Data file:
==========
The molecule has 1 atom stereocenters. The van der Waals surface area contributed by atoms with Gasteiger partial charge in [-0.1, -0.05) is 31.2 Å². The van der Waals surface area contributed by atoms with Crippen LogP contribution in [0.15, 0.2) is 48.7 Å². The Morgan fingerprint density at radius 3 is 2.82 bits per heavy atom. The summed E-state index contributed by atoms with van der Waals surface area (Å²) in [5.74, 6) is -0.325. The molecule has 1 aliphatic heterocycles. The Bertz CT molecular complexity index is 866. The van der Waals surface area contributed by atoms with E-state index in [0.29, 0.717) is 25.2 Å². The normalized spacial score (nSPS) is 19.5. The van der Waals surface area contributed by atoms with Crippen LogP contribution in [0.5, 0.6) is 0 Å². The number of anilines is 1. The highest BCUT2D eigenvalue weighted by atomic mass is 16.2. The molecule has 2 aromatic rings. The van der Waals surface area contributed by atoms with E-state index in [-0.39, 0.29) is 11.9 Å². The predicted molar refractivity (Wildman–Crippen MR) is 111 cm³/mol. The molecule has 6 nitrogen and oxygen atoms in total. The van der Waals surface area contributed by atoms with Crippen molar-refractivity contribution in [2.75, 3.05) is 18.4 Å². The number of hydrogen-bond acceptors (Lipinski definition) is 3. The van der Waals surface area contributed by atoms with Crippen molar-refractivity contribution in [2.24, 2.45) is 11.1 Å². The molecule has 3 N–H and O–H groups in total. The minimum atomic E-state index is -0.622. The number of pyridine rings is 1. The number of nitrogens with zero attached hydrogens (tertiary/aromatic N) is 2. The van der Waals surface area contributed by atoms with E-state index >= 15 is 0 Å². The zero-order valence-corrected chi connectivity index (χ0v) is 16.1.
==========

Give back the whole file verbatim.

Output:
The molecule has 1 atom stereocenters. The van der Waals surface area contributed by atoms with Gasteiger partial charge in [-0.1, -0.05) is 31.2 Å². The van der Waals surface area contributed by atoms with Crippen LogP contribution in [0.15, 0.2) is 48.7 Å². The Morgan fingerprint density at radius 3 is 2.82 bits per heavy atom. The summed E-state index contributed by atoms with van der Waals surface area (Å²) in [5.74, 6) is -0.325. The molecule has 1 aliphatic heterocycles. The Bertz CT molecular complexity index is 866. The van der Waals surface area contributed by atoms with E-state index in [0.29, 0.717) is 25.2 Å². The normalized spacial score (nSPS) is 19.5. The van der Waals surface area contributed by atoms with Crippen LogP contribution in [0.5, 0.6) is 0 Å². The number of anilines is 1. The highest BCUT2D eigenvalue weighted by atomic mass is 16.2. The molecule has 2 aromatic rings. The van der Waals surface area contributed by atoms with E-state index in [-0.39, 0.29) is 11.9 Å². The predicted molar refractivity (Wildman–Crippen MR) is 111 cm³/mol. The molecule has 6 nitrogen and oxygen atoms in total. The van der Waals surface area contributed by atoms with Crippen molar-refractivity contribution in [2.75, 3.05) is 18.4 Å². The number of hydrogen-bond acceptors (Lipinski definition) is 3. The van der Waals surface area contributed by atoms with Crippen molar-refractivity contribution in [2.24, 2.45) is 11.1 Å². The molecule has 3 N–H and O–H groups in total. The minimum atomic E-state index is -0.622. The number of pyridine rings is 1. The number of nitrogens with zero attached hydrogens (tertiary/aromatic N) is 2. The van der Waals surface area contributed by atoms with E-state index >= 15 is 0 Å². The zero-order valence-corrected chi connectivity index (χ0v) is 16.1.